The invaluable BPS Research Digest reports on a study by Christoph Flückiger andMartin Grosse Holtforth which found that getting therapists to focus on a client’s strengths for just ten minutes before the first five sessions of psychotherapy (an example of resource priming) improved relationships with the client, and led to greater improvements by session 20.
The abstract of the study is here: Focusing the therapist’s attention on the patient’s strengths: a preliminary study to foster a mechanism of change in outpatient psychotherapy
Now that we know that therapists get better results when they prepare by paying attention to the client’s strengths, consider the implications for you:
- if you are a manager, could you get better results from your team by focusing on their strengths rather than their weaknesses?
- if you are in sales, could you have a better relationship with your customers and hence better sales if you focus on their good qualities as a customer?
- if you are a teacher, could you get better results for your students if you focus on their strengths (actually, we’ve known that for ages from the “Pygmalion effect” or “teacher-expectancy effect”)?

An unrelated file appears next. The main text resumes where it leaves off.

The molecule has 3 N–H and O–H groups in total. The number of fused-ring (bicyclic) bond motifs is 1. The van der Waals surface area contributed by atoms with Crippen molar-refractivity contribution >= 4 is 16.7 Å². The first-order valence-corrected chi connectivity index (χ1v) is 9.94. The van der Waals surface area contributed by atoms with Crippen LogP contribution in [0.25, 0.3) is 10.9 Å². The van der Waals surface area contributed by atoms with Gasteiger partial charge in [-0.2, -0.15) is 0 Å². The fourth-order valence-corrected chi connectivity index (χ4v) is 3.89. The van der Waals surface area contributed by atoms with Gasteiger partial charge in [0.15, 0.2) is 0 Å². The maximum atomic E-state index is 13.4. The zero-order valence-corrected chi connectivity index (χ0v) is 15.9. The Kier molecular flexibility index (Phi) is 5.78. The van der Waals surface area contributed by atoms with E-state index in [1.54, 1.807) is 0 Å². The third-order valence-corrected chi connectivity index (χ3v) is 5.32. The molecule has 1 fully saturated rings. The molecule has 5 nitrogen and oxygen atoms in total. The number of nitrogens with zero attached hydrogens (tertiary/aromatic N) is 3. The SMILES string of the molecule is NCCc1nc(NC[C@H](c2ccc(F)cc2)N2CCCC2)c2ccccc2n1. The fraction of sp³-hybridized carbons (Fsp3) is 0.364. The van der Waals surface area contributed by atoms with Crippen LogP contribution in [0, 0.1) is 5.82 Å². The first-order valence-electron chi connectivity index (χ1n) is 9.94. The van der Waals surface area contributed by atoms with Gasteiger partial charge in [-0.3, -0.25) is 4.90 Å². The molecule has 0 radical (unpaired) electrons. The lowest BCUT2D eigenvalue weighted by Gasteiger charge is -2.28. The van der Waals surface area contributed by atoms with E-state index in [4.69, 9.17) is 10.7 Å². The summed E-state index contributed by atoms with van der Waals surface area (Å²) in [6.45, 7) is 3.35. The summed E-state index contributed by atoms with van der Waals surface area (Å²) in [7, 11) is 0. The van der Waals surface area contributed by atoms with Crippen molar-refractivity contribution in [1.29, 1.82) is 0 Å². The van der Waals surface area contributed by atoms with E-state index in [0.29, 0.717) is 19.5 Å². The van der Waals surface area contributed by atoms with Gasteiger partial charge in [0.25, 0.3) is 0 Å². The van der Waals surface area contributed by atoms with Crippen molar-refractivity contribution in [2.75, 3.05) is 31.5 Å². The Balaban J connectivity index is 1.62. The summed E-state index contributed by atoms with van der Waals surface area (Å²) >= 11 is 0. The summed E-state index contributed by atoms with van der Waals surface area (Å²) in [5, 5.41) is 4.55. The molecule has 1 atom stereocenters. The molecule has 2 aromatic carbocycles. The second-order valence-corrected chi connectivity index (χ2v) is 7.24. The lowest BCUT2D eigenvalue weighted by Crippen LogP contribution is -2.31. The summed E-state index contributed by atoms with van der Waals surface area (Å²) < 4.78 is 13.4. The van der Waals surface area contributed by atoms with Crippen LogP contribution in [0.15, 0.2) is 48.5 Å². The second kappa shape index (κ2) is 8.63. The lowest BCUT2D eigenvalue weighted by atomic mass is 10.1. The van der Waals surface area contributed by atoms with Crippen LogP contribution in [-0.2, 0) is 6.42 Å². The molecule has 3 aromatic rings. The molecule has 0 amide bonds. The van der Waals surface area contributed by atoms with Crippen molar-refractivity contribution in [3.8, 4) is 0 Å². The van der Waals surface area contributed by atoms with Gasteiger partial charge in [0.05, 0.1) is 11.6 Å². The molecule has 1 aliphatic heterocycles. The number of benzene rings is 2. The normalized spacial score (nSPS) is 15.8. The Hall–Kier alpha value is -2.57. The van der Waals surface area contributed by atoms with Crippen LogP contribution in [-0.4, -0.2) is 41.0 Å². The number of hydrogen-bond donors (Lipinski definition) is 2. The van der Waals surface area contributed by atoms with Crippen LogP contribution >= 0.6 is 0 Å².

- if you pay more attention to your strengths, will your performance (in whatever area) improve? We would expect it to.
Why not give it a go? Try this experiment:
- Notice how you feel about your performance in an area of your choice and give it a score out of 10.
- Now take 5 minutes (no longer, no less) to write everything that’s good about your performance in that area – past achievements, signs of improvement, things you are proud of, whatever occurs to you as long as it’s good.
- Now, on the scale of 0 to 10, how do you feel about your performance now?
For a progressive, longer-lasting effect, keep an “Improvement Diary”. Take a moment at the end of each day to write down any improvements that you’ve noticed. If you don’t notice any straight away, you’re not looking hard enough! There will be something.
Research findings from Positive Psychology suggest that over time your self-esteem and, interestingly, your objective performance will improve.